Certainly I would prefer to live quietly, without fanfare and self-disclosure. Life has not afforded me that opportunity, however, and I now choose to see the repeated disruption of Steve’s and my life together by gross prejudice of church folks as an opportunity to give witness.

I, we, are called to give witness. We witness to the grace in our lives, the unmerited and unexpected gifts that make our journey possible. We witness to the power of our shared love and of the love we see shared in a multitude of LGBT lives. We give witness to the mere, plain, simple, precious humanity of gay people everywhere.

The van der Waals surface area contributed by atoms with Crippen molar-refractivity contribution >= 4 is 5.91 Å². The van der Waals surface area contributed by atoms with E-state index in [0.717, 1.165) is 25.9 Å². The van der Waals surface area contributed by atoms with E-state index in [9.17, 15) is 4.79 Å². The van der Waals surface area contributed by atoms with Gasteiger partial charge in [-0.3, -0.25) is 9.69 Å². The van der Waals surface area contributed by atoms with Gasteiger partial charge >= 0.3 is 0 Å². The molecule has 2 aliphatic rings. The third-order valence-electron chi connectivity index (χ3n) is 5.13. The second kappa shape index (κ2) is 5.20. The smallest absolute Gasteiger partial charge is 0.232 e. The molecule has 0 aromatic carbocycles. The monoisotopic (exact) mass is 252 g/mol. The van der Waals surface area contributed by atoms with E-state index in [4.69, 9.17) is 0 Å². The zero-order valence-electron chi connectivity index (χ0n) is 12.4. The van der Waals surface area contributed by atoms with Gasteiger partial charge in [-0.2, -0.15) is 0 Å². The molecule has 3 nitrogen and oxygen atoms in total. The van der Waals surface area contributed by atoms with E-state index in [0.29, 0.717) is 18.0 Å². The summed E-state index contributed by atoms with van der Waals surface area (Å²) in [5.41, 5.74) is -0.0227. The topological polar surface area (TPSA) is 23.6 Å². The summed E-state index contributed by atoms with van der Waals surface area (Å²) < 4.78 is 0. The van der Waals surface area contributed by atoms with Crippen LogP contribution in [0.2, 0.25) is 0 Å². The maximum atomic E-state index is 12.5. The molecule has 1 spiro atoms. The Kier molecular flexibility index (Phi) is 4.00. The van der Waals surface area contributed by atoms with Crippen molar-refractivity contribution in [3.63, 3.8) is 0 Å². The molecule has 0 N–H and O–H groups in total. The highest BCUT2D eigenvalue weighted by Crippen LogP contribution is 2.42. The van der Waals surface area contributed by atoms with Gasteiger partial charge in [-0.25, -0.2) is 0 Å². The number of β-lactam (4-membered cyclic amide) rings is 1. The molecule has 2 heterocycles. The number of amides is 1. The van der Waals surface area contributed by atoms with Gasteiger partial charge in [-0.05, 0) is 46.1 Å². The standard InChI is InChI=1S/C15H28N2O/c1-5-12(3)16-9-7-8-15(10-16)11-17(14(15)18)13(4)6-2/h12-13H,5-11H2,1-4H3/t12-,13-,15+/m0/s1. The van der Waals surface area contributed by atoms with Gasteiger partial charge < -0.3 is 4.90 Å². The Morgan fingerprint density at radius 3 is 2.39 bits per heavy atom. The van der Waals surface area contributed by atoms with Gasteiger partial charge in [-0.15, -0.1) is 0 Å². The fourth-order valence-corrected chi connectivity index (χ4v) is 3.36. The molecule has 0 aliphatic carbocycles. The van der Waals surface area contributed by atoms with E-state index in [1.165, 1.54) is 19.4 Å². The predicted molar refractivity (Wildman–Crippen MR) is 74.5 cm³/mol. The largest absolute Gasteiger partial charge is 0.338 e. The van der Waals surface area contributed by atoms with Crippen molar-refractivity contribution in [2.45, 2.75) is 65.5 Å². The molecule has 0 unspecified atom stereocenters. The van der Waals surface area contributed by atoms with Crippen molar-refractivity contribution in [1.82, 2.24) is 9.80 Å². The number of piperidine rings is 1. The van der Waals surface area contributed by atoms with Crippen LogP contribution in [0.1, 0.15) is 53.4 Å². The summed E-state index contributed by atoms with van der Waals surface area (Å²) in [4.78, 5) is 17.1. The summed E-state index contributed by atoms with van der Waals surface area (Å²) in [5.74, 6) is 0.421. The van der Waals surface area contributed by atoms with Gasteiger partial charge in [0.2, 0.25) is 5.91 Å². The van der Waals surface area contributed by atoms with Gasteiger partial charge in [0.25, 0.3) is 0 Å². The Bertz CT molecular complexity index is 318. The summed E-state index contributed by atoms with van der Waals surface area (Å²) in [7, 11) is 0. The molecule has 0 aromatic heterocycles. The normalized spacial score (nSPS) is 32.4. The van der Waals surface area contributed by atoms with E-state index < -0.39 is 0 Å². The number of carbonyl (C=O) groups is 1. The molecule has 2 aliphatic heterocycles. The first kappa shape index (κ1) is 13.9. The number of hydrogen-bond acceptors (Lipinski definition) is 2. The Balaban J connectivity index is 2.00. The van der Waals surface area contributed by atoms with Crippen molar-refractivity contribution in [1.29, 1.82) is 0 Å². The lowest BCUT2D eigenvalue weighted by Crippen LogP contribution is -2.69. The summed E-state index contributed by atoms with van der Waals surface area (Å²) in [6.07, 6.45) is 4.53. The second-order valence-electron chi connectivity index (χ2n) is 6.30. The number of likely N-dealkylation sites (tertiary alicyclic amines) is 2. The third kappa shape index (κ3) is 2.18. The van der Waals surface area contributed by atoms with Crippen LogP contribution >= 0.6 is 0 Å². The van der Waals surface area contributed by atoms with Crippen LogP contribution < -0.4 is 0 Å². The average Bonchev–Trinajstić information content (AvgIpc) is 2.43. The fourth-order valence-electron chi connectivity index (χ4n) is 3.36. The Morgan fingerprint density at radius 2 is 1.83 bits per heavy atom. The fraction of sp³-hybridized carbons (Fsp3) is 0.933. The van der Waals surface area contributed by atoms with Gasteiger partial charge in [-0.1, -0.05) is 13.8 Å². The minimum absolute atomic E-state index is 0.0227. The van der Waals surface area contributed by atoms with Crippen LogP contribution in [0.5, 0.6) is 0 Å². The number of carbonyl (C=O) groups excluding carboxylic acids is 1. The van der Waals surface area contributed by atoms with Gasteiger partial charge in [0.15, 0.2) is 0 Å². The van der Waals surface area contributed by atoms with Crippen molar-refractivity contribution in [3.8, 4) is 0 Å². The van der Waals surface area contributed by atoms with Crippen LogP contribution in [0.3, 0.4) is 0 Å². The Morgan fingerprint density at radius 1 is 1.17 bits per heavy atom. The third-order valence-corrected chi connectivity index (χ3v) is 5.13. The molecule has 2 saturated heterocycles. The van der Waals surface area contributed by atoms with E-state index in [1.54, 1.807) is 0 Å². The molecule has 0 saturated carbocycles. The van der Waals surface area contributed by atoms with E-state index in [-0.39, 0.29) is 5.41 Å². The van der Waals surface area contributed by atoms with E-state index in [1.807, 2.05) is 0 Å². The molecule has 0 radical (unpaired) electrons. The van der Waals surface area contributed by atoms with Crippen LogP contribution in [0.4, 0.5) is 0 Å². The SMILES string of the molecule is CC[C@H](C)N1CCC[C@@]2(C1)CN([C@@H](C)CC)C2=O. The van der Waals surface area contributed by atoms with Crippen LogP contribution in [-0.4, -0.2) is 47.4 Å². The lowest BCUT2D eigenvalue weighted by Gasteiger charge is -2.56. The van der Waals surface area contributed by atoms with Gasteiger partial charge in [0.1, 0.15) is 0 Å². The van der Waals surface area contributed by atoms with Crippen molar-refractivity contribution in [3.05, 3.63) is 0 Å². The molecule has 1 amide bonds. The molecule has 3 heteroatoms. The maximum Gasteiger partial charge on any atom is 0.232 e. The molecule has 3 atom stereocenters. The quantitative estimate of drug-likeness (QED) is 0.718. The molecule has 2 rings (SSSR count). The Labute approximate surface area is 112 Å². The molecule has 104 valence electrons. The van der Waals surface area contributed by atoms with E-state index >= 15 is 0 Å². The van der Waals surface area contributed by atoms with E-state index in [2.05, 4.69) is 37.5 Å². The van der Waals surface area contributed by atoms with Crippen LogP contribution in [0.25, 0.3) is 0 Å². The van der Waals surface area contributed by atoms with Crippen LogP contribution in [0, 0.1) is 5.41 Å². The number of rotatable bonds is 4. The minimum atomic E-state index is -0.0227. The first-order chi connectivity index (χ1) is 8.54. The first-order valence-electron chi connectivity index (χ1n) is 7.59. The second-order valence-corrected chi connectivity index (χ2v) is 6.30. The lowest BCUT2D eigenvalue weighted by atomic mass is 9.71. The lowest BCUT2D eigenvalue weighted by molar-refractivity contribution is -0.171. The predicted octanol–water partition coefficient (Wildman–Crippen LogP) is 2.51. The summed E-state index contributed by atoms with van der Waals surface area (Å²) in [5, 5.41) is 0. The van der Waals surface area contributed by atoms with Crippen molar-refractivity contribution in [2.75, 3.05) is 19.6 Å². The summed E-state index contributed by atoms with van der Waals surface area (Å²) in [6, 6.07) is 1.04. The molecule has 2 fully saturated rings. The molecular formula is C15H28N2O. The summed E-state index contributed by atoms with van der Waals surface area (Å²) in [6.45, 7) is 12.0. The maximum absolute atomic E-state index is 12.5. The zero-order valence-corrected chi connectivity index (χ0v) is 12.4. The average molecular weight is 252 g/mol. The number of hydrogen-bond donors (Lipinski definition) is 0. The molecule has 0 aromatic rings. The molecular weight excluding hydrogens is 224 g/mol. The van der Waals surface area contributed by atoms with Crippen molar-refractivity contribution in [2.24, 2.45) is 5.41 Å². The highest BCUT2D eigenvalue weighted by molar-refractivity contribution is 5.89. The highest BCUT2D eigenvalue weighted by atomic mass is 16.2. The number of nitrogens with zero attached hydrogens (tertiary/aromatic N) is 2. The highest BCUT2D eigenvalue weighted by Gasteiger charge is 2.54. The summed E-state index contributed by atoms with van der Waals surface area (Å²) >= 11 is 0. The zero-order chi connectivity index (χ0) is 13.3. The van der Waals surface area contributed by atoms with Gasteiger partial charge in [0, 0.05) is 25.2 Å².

We must do so, for the sake of LGBT youth. They do not deserve to be bullied, taunted, and scorned. The churches will one day be held accountable at the judgment seat of history for their collusion with the social forces that make such heinous crimes possible, and for their silence in the face of violence against LGBT youth. The churches will be held accountable by a God who despises injustice and abuse of the least among us.

It is time that those of us who are LGBT and who continue to maintain some hope, however tenuous, that the churches will live up to their calling to walk in the footsteps of a Lord whose love embraced everyone he met, speak out and call the churches to accountability. It is time for us to break silence. It is time for us to demand that the churches do so as well.

No comments: